And it is not just comment. At the weekend he live blogged a report of a public meeting. That is now a standard technique, but I have not seen it tried on any story in an Archant website.
People in Suffolk are increasingly getting news from social media with twitter often guiding them to fuller reports. Suffolk blogs are frequently quoted in national media, but not in the local papers.
Ian Katz, the Guardian’s head of news, give an excellent of explanation of how open journalism works in this video (Archant, please watch).
What Tim Youngman has been saying to journalists in Ipswich today, I have no idea. I just hope it more than tips on how to use twitter better to bring readers to their news sites.
Congratualtions to Norwich-based Archant newspapers. Their four daily papers in East Anglia are the only regionals in the country to increase sales in the latest Audit Bureau of Circulation figures.
The figures for the six months from July to December last year (the percentage is the increase on the same period the previous year) are:
Norwich Evening News 18,931 7.5%
Eastern Daily Press 59,802 0.7%
Ipswich Evening Star 15,471 0.4%
East Anglian Daily Times 29,772 0.3%
Archant chief executive Adrian Jeakings said (East Anglian Daily Times):
We are delighted with our success in growing circulation in each of our daily titles and the majority of our weeklies in today’s ABC release. We have achieved this through investing in understanding what our readers want, producing great content that our readers want to read and by marketing, selling and distributing our papers well.
Hold the Front Page points out that while most titles sell 95 per cent or more of the copies, some, including the Archant titles fall below this level.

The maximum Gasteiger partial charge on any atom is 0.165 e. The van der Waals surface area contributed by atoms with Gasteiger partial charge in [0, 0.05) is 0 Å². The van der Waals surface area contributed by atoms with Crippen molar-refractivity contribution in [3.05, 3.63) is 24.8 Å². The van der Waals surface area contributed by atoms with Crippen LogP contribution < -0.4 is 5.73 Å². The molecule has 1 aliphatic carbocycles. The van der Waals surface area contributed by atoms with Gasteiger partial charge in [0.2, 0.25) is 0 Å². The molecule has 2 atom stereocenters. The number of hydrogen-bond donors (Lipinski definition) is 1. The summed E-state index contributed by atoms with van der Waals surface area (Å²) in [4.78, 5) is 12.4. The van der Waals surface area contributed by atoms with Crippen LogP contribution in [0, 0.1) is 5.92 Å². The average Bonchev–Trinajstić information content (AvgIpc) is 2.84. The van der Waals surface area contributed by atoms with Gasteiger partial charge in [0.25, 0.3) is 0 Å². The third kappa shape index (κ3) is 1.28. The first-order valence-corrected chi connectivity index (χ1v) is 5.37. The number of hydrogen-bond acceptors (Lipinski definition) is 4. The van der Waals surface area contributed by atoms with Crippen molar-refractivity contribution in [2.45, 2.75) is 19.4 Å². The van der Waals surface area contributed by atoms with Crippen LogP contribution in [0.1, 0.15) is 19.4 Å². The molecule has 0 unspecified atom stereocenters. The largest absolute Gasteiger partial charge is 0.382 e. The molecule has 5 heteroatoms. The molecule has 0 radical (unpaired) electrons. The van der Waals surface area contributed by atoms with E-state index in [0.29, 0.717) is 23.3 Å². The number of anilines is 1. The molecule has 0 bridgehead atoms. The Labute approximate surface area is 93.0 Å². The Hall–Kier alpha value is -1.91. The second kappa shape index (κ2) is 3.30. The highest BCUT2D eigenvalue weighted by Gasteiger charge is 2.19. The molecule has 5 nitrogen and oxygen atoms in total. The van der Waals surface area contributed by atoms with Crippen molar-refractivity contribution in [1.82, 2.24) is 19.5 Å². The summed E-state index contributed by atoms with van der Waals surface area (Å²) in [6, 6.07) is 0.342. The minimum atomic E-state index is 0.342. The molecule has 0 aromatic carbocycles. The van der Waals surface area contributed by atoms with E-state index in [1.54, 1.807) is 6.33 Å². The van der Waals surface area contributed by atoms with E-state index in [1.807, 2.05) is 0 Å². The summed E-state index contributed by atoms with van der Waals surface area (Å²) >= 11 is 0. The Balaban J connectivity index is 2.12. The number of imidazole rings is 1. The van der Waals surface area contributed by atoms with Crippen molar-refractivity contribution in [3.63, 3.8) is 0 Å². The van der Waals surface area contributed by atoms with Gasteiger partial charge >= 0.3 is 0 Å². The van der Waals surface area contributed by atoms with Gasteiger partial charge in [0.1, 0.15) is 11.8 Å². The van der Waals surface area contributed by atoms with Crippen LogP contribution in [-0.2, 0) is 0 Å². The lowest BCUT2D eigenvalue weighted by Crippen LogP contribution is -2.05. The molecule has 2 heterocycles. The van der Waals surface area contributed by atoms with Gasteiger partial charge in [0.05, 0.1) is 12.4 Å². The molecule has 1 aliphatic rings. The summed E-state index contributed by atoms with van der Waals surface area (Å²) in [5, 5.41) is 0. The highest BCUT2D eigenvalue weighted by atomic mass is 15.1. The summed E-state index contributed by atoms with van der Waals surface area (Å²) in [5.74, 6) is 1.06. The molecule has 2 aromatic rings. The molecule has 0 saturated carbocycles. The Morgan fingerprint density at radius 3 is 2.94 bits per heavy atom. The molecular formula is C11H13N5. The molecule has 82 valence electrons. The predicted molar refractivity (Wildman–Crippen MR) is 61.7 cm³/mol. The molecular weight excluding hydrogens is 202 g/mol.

The fully paid levels for the East anglian titles are: Ipswich Star (80pc), Norwich Evening News (81.3pc), East Anglian Daily Times (89.2pc), Eastern Daily Press (89.5pc).
Exclduing bulk sales the Western Morning News in Plymouth, which sells 99.6 per cent of copies, was the best performing paper with sales down one per cent.
Media commentator Roy Greenslade finds a bright spot among the latest sales figures for regional newspapers. While some have sales falls of 10% and more compared with a year ago, those in Suffolk and Norfolk are doing pretty well.
There were just three risers – the Dundee Evening Telegraph (publisher: DC Thomson), up 3.4%, and Archant’s two Norwich titles, the Eastern Daily Press and its evening partner, which each put on 0.5%. Their Ipswich titles [East Anglian Daily Times and Evening Star] were not too bad either, down about 3% apiece. So well done to Archant.
Archant is based in Norwich. I am not sure whether it is a reflection of quite how poor many regionals have become, or that in East Anglia we are slower to loose the newspaper reading habit.
I am growing more and more frustrated with the East Anglian Daily Times. Today it has a story about bus service cuts in Woodbridge. It is less complete than a post by Caroline Page, the local Lib Dem County Councillor on her blog five days ago.
There are many local stories I am seeing on blogs and Facebook which just don’t get into the paper. If they do they are often late.
Can it be that they don’t use a news reader to discover what is being said on the internet? Hard to believe, but it most be true. The only other explanation is that they have forgotten the importance of timely news.
Henry Porter has a nicely evocative piece in the Observer today about life on a regional paper in the 1970s and some important things to say about the importance of local papers. He writes:
All news starts off local. Without reporters dropping into a court case, pestering the manager of an NHS trust, sitting through an inquest or badgering the local bobbies, democracy and accountability in Britain would not be possible. Local news, effectively local newspapers and their websites, is essential to our society and don’t let anyone tell you that the propaganda rags produced by local councils are a substitute for independent newspapers that can run campaigns, concentrate their fire on a council or simply cover the local sheepdog trials.
In the paper’s media pages, Peter Preston is also writing about the local press and supporting the idea of regional monopolies.
“Let Archant keep East Anglia safe,” he writes. I am not sure I agree. In the ten years I have lived in an area where Archant already has a near monopoly I have seen a decline in quality even before the latest cuts.